Why Didn't My Zebra Grass Come Back?

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Zebra grass, Miscanthus sinensis, also called Japanese silver grass and striped Eulalia grass, is a clump-forming grass with an arching growth habit. It is a warm-season grass with green and yellow or green and white bands and large, tasseled seed heads. Zebra grass grows from 2 to 8 feet in height, depending on the cultivar. Zebra grass is an easy-to-grow, hardy perennial when its basic growing needs are met, but some conditions can kill it.

Center Die Out

  • Zebra grass returns year after year from a central root clump that expands, with stronger new growth appearing in the outer rings. The inner growth gets shaded out as the plant returns and grows larger each year, and this inner growth eventually dies out altogether, unless the clump is divided, causing the new growth to flop over unsupported. Center die out is easy to recognize by dried-out plant material without green growth. Divide the clump into at least two, or into as many as four (depending on how old and large the plant is), parts of the plant to transplant for healthy growth.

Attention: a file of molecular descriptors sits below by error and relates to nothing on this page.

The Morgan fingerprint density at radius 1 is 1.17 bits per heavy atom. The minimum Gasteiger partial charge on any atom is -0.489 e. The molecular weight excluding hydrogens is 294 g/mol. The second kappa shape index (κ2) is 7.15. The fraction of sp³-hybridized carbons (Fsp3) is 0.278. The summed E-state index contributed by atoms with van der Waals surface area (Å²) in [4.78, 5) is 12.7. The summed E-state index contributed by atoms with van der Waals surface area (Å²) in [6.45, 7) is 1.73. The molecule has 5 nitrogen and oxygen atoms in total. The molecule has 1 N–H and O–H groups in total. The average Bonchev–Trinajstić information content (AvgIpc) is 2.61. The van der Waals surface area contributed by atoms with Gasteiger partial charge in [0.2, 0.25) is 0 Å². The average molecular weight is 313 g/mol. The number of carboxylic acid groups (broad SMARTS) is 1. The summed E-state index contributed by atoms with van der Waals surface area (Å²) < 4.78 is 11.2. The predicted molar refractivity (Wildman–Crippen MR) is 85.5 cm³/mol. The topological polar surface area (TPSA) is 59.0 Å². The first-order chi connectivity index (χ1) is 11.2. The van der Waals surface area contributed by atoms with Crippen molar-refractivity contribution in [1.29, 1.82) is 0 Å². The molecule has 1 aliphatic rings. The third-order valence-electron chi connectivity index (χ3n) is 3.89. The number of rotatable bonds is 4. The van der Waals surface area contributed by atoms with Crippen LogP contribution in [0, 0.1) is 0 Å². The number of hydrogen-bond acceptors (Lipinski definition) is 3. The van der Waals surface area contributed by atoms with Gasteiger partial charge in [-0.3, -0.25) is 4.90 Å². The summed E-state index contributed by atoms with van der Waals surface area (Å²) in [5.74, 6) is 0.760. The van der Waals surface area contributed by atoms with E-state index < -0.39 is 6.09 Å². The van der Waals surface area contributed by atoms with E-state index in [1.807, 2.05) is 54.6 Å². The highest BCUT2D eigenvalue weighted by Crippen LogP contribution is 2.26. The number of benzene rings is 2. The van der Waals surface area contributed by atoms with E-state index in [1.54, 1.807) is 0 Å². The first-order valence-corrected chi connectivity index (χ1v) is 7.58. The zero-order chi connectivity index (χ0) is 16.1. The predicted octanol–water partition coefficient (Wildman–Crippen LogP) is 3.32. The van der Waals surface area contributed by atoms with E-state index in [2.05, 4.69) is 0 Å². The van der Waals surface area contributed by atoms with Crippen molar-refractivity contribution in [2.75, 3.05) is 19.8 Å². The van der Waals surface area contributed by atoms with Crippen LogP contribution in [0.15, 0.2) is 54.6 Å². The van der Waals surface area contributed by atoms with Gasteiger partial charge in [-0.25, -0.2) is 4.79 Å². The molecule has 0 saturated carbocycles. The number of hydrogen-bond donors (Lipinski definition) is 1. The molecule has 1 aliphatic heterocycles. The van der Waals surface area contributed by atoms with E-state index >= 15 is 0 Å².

Edema and Drowning

  • Zebra grass grows best in well-drained soil in a sunny location. If the soil becomes saturated with water for extended periods of time, the plant shows signs of edema. Edema, swelling of plant tissues from inundation with water, causes bumps and blisters on leaves and stems. The blisters turn brown and lead to rot. If the wet conditions aren’t eliminated, the plant’s roots become waterlogged and drown. The roots die and rot, and they can’t support foliage and plant life. The leaves wilt and turn yellow, then brown, and the entire plant dies. In wet situations, the plant will often show signs of stress before it dies, or it may become infected with fungi or other pathogens.

Too Much Shade

  • Most ornamental grasses require full sun. Zebra grass won’t grow well in shady locations. It may survive in partial shade but won’t thrive or reach its full height and may develop stress symptoms, leaving it vulnerable to insect and disease damage and death. Deep shade will kill zebra grass. Do not plant it under trees or bushes, and move it out of shady locations into full sun for healthy growth.

Foliar Rust

  • Foliar rust affects ornamental grasses, including zebra grass, in extended humid and wet conditions. Fungus causes orange and brown spots on leaves and stems, which rot leaves and interrupt the plant’s ability to make food and photosynthesize. Zebra grass is susceptible to foliar rust in tropical climates with excessive humidity, and it is more common in stressed plants. Plants showing signs of foliar rust can be treated with a fungicide, but growing conditions must be improved for healthiest growth. If left unattended, zebra grass with foliar rust can die out in wet, cold winters.

References

  • Photo Credit Hemera Technologies/AbleStock.com/Getty Images
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